2011 NBA Playoffs: Most Important Player
Each team left in this year's NBA playoffs has a player that will have to step up if his team is going to bring home the championship. Everyone knows the James's, Durant's, and Rose's are going to get theirs. However, they can't do it alone, so who is going to help them get to the ultimate goal?
These guys may not be the stars of a game, but each of them have skills or roles that make them invaluable to their team's success.
Jeff Teague, in his second year out of Wake Forest, was thrust into a starting role for this round after an injury to starter Kirk Hinrich. Teague hardly played in the first series victory against the Orlando Magic and is now playing over forty minutes a night against the top seeded Chicago Bulls and MVP Derrick Rose.
Teague needs to find a way, any way, to slow down Rose. Rose has scored 44, 25, and 24 in the three games so far against Teague. Rose, not known for his defense, is allowing Teague to have solid offensive games scoring 21 twice, both losses.
If Teague can't grow up fast and stop Rose from taking over games at will, his Atlanta Hawks have no shot at advancing any further this season. If he can keep his efficient scoring up and keep Rose a little in check then the Hawks still have a shot at knocking off the regular season champs.
James Harden, and his beard, have an excellent jump shot. He hasn't shown it so far in his short career. The second year player out of Arizona was the third overall selection of the Oklahoma City Thunder, ahead of rookie of the year Tyreke Evans, and hasn't become the solid third scoring option they had hoped he'd become.
Right now the Thunder have NBA scoring champion Kevin Durant and all star point guard Russell Westbrook entrenched at scoring options one and two, respectively. After those two great players the Thunder really struggle. That's where Harden is supposed to fit in. If he can stretch the floor and take pressure off of Durant and Westbrook and give them another player who can score, this team will be a very tough out. If he keeps shooting poorly and is continually replaced by defensive stopper Thabo Sefolosha, the Thunder will be watching the finals from home.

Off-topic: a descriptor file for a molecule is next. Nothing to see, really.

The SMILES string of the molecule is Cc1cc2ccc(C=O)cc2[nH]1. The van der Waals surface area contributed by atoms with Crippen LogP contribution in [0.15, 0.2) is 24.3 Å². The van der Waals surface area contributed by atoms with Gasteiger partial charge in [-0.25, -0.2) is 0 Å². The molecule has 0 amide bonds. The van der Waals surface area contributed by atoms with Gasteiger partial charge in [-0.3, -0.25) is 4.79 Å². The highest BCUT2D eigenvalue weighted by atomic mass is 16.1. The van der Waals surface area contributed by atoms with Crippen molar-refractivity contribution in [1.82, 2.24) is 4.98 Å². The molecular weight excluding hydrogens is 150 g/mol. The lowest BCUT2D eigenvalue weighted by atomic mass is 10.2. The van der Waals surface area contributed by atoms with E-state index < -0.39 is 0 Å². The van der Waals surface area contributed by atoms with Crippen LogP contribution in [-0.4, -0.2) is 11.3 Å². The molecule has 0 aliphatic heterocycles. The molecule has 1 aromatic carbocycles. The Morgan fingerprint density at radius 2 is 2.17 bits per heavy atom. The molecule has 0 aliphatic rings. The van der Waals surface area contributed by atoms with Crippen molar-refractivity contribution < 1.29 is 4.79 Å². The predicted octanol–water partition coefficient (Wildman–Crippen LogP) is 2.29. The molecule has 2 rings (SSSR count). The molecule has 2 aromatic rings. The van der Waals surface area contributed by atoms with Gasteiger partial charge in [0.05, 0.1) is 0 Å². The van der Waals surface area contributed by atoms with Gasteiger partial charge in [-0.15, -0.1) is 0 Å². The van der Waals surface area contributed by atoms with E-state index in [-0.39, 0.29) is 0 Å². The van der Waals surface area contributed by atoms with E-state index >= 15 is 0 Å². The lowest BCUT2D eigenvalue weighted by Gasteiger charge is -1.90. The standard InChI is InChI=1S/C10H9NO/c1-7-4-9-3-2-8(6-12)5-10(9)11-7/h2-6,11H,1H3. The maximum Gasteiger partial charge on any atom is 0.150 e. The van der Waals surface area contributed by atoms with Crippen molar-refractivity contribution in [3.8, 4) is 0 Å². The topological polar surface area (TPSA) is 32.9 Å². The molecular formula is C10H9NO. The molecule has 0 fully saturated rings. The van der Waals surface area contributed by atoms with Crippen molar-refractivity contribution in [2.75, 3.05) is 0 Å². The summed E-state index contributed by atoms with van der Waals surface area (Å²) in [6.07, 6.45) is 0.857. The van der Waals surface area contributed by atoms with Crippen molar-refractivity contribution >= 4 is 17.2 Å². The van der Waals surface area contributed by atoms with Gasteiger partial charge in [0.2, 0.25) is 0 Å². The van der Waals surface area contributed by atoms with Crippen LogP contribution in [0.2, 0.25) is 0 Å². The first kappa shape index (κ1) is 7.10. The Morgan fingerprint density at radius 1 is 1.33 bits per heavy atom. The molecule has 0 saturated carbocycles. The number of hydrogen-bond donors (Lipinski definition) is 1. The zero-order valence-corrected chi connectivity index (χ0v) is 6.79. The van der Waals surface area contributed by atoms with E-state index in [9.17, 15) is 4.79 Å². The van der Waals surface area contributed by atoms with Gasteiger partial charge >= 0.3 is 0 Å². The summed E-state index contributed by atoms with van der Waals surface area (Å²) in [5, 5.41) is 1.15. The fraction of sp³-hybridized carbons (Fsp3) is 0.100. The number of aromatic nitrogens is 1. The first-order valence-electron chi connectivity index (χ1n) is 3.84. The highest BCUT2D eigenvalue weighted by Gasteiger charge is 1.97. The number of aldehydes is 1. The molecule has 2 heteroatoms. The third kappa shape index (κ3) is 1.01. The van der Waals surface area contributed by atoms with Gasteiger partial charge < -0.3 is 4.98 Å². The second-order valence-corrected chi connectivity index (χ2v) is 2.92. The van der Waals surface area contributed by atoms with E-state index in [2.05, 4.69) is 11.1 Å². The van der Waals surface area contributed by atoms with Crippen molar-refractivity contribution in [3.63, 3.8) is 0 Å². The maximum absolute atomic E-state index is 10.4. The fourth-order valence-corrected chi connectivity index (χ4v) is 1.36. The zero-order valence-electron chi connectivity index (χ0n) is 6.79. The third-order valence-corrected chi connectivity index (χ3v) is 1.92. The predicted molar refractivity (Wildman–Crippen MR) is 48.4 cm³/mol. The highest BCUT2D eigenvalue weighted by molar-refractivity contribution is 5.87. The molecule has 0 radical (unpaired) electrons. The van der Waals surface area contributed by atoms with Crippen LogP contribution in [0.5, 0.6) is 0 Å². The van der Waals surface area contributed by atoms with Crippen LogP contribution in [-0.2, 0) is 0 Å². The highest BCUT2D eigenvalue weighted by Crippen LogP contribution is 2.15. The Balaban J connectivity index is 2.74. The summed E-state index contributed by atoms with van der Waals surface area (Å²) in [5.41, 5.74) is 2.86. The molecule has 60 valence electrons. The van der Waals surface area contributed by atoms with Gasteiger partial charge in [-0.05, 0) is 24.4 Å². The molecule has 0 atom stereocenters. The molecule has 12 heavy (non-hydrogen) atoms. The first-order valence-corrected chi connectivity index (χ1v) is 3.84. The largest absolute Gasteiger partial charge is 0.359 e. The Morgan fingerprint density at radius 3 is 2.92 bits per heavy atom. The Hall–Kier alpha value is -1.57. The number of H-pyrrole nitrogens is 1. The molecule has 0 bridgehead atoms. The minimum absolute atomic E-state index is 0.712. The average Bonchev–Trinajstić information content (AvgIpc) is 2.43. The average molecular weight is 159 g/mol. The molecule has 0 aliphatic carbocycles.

Tony Allen, on many occasions, has been accused of being less than sound in his decision making process. I think that's something the Memphis Grizzlies are accepting as long as he continues to play such great defense. Allen finished fourth in defensive MVP voting this season and hasn't slowed down in the playoffs.
After his Grizzlies knocked off the top seeded San Antonio Spurs in round one, his defense has been focused on Oklahoma City star and NBA scoring champion Kevin Durant. Durant has not looked comfortable yet this series. To top that off, for about eight critical minutes at the end of game three the Thunder couldn't score allowing the Grizzlies to come back from a 16 point deficit to win in overtime. If Allen can keep his erratic offensive decisions to a minimum and continue making it very difficult to the opponents top offensive threat, there's a possibility that the Grizzlies could make eight seed history with a championship run.
Shaquille O'Neal was brought in to add toughness and inside scoring to the defending conference champions. Instead, all they have gotten by his signing is a entertaining mascot. The Boston Celtics traded away starting center Kendrick Perkins planning on O'Neal and fellow O'Neal Jermaine to make up for what he brought to the team. A decent idea, but O'Neal hasn't been on the court to make that difference and the Celtics have suffered because of it. Against the Heat, Lebron James and Dwyane Wade are attacking the rim at will and if Perkins was still around that just wouldn't be happening.